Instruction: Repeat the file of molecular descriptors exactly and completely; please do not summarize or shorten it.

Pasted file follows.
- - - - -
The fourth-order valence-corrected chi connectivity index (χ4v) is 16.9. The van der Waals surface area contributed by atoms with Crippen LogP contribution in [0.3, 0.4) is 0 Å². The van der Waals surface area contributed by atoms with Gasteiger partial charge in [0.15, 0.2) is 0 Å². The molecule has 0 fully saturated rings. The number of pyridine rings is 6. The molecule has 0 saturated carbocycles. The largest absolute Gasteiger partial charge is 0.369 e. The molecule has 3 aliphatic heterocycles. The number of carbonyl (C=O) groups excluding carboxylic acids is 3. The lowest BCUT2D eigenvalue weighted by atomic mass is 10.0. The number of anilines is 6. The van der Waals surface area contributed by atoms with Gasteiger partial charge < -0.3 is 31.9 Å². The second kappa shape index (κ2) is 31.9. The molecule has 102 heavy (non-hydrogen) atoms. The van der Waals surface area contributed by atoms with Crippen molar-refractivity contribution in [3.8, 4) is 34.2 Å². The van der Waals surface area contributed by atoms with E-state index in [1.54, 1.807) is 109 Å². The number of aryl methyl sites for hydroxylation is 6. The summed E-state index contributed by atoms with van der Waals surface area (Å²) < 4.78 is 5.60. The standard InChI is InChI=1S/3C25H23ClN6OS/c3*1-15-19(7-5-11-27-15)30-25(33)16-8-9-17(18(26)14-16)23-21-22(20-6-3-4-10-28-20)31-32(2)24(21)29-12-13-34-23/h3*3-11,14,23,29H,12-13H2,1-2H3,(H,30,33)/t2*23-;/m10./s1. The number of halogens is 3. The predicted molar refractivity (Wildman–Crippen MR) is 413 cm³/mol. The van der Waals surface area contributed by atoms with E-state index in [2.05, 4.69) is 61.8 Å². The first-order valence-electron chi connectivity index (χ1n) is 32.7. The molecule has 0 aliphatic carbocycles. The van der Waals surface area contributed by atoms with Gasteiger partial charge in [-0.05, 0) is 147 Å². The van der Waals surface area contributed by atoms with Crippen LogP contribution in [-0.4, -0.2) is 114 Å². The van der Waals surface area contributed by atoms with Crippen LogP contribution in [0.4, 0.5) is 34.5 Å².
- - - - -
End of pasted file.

The fourth-order valence-corrected chi connectivity index (χ4v) is 16.9. The van der Waals surface area contributed by atoms with Crippen LogP contribution in [0.3, 0.4) is 0 Å². The van der Waals surface area contributed by atoms with Gasteiger partial charge in [0.15, 0.2) is 0 Å². The molecule has 0 fully saturated rings. The number of pyridine rings is 6. The molecule has 0 saturated carbocycles. The largest absolute Gasteiger partial charge is 0.369 e. The molecule has 3 aliphatic heterocycles. The number of carbonyl (C=O) groups excluding carboxylic acids is 3. The lowest BCUT2D eigenvalue weighted by atomic mass is 10.0. The number of anilines is 6. The van der Waals surface area contributed by atoms with Gasteiger partial charge < -0.3 is 31.9 Å². The second kappa shape index (κ2) is 31.9. The molecule has 102 heavy (non-hydrogen) atoms. The van der Waals surface area contributed by atoms with Crippen molar-refractivity contribution in [3.8, 4) is 34.2 Å². The van der Waals surface area contributed by atoms with E-state index in [1.54, 1.807) is 109 Å². The number of aryl methyl sites for hydroxylation is 6. The summed E-state index contributed by atoms with van der Waals surface area (Å²) < 4.78 is 5.60. The standard InChI is InChI=1S/3C25H23ClN6OS/c3*1-15-19(7-5-11-27-15)30-25(33)16-8-9-17(18(26)14-16)23-21-22(20-6-3-4-10-28-20)31-32(2)24(21)29-12-13-34-23/h3*3-11,14,23,29H,12-13H2,1-2H3,(H,30,33)/t2*23-;/m10./s1. The number of halogens is 3. The predicted molar refractivity (Wildman–Crippen MR) is 413 cm³/mol. The van der Waals surface area contributed by atoms with E-state index in [2.05, 4.69) is 61.8 Å². The first-order valence-electron chi connectivity index (χ1n) is 32.7. The molecule has 0 aliphatic carbocycles. The van der Waals surface area contributed by atoms with Gasteiger partial charge in [-0.05, 0) is 147 Å². The van der Waals surface area contributed by atoms with Crippen LogP contribution in [-0.4, -0.2) is 114 Å². The van der Waals surface area contributed by atoms with Crippen LogP contribution in [0.4, 0.5) is 34.5 Å².